Suppose we had a page on our site with a title too long to fit in the header bar (Figure 3-4). We could just let the text break onto more than one line, but that would not be very attractive. Instead, we can update the #header h1 styles such that long text will be truncated with a trailing ellipsis (see Figure 3-5 and Example 3-7). This might be my favorite little-known CSS trick.

Example 3-7. Adding an ellipsis to text that is too long for its container

#header h1 { color: #222; font-size: 20px; font-weight: bold; margin: 0 auto; padding: 10px 0; text-align: center; text-shadow: 0px 1px 1px #fff; max-width: 160px; overflow: hidden; white-space: nowrap; text-overflow: ellipsis;

IEO075« liffle 3:34pm

H http://jonathanstark.co... ^

Consulting Clinic

Jonathan Stark Is a web developer, speaker, and author. His consulting firm, Jonathan Stark Consulting, Inc., has attracted clients such as Nokia, Turner Broadcasting, and the PGA Tour.

Jonathan is the author of the book Building Android Apps with HTML, CSS, and lavaScript. is a regular speaker at leading Industry conferences, and is often quoted in the media on internet and mobile lifestyle trends

Jonathan began his programming career more than 20 years ago on a Tandy TRS-SO and stlli thinks Zork was a sweet game.

In his own words

I have forever been interested In two things: computers and music. So, after spending the better part of my teens and twenties attempting to cultivate a career in music, I finally crossed over to the dark side and took a desk inh as a pranhir ri^sipnpr

Figure 3-4. Text wrapping in the toolbar is not very attractive...

O http://jonathanstark.co... ^

Consulting Cli

Jonathan Stark is a web developer, speaker, and author. His consulting firm, Jonathan Stark Consulting, Inc., has attracted clients such as Nokia, Turner Broadcasting, and the PGA Tour.

Jonathan is the author of the book Building Android Apps with HTML, CSS, and JavaScript, is a regular speaker at leading industry conferences, and is often quoted in the media on internet and mobile lifestyle trends

Jonathan began his programming career more than 20 years ago on a Tandy TRS-80 and still thinks Zork was a sweet game.

In his own words

I have forever been interested in two things: computers and music. So, after spending the better part of my teens and twenties attempting to cultivate a career in music, I finally crossed over to the dark side and took a desk job as a graphic designer.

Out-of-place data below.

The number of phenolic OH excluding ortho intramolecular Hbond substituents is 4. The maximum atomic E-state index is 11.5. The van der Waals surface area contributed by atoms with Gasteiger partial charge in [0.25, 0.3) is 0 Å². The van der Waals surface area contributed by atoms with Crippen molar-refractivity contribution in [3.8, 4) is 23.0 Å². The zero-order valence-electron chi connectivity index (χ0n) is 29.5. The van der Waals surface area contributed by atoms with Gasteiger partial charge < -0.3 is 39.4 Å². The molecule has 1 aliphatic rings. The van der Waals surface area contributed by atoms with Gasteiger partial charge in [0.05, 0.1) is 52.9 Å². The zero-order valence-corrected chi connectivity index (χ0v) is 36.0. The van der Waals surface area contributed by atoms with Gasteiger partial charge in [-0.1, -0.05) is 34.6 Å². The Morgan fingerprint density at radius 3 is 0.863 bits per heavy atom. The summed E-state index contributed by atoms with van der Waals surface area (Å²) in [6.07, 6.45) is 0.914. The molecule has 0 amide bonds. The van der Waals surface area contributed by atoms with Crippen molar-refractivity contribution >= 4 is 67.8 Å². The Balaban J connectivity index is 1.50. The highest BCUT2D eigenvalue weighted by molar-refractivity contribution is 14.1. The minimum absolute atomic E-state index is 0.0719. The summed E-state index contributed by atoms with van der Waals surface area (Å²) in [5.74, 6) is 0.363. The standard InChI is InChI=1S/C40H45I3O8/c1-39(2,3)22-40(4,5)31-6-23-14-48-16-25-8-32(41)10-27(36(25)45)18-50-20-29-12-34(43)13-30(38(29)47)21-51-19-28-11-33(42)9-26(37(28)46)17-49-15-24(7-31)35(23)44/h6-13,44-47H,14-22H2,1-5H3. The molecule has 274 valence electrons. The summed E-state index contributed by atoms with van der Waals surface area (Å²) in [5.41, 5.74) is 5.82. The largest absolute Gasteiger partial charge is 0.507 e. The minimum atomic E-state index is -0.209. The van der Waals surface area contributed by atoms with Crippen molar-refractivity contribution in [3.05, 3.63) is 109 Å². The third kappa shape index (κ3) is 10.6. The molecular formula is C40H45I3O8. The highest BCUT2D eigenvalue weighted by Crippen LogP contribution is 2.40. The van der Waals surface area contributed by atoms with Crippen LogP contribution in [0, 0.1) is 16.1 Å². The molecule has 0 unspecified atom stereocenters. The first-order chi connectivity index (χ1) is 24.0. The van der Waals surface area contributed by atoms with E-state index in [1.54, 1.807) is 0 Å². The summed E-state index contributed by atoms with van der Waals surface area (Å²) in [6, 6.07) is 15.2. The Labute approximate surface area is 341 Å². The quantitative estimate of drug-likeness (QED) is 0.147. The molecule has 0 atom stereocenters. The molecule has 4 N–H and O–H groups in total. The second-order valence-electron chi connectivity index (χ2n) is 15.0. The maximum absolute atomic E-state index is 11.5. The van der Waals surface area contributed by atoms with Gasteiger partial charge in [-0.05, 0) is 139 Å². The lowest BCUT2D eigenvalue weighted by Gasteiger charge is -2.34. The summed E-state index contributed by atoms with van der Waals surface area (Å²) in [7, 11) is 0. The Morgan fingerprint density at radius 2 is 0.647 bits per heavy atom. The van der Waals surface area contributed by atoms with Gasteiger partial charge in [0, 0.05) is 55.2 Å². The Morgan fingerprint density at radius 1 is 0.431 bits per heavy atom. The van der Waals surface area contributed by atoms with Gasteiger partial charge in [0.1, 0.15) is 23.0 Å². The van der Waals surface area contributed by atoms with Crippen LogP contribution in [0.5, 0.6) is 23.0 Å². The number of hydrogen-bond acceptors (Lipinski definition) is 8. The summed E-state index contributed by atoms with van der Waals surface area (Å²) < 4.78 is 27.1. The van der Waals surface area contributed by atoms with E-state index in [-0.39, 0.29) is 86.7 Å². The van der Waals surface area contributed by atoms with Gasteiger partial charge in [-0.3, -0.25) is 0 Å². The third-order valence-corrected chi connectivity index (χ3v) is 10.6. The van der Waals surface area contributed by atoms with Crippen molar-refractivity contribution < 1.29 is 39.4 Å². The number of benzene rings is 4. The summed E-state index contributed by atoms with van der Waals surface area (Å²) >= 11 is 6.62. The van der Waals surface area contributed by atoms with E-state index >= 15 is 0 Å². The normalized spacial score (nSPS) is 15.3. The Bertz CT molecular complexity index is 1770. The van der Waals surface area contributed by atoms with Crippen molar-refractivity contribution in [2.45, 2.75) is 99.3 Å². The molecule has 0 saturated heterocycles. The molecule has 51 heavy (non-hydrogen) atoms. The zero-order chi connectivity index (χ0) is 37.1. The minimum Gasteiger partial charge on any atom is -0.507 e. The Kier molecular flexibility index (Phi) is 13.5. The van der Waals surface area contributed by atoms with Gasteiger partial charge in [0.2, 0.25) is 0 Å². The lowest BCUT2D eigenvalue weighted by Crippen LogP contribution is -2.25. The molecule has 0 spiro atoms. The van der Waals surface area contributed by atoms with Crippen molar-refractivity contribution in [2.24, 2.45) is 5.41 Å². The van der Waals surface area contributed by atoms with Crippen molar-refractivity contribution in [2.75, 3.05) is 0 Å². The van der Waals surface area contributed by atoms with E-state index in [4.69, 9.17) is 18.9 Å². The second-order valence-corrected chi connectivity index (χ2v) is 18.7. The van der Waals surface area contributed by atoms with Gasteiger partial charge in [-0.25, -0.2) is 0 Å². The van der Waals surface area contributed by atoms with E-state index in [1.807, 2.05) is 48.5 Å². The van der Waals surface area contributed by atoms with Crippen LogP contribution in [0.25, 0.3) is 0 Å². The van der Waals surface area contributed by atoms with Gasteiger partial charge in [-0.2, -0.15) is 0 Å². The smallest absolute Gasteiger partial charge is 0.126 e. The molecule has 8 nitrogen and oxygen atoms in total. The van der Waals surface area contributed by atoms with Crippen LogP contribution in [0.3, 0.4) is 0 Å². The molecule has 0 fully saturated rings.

Figure 3-5. ...but we can beautify it with a CSS ellipsis

Here's the rundown: max-width: 160px instructs the browser not to allow the h1 element to grow wider than 160px. Then, overflow: hidden instructs the browser to chop off any content that extends outside the element borders. Next, white-space: nowrap prevents the browser from breaking the line into two. Without this line, the h1 would just get taller to accommodate the text at the defined width. Finally, text-overflow: ellip sis appends three dots to the end of any chopped-off text to indicate to the user that she is not seeing the entire string.

Automatic Scroll-to-Top

Let's say you have a page that is longer than the viewable area on the phone. The user visits the page, scrolls down to the bottom, and clicks on a link to an even longer page. In this case, the new page will show up "prescrolled" instead of at the top as you'd expect.

Technically, this makes sense because we are not actually leaving the current (scrolled) page, but it's certainly a confusing situation for the user. To rectify the situation, we can add a scrollTo() command to the loadPage() function (Example 3-8).

Whenever a user clicks a link, the page will first jump to the top. This has the added benefit of ensuring the loading graphic is visible if the user clicks a link at the bottom of a long page.

Example 3-8. It's a good idea to scroll back to the top when a user navigates to a new page function loadPage(url) {

$('body').append('<div id="progress">Loading...</div>');

scrollTo(0,0);

$('#container').load('index.html #header ul', hijackLinks); } else {

$('#container').load(url + ' #content', hijackLinks);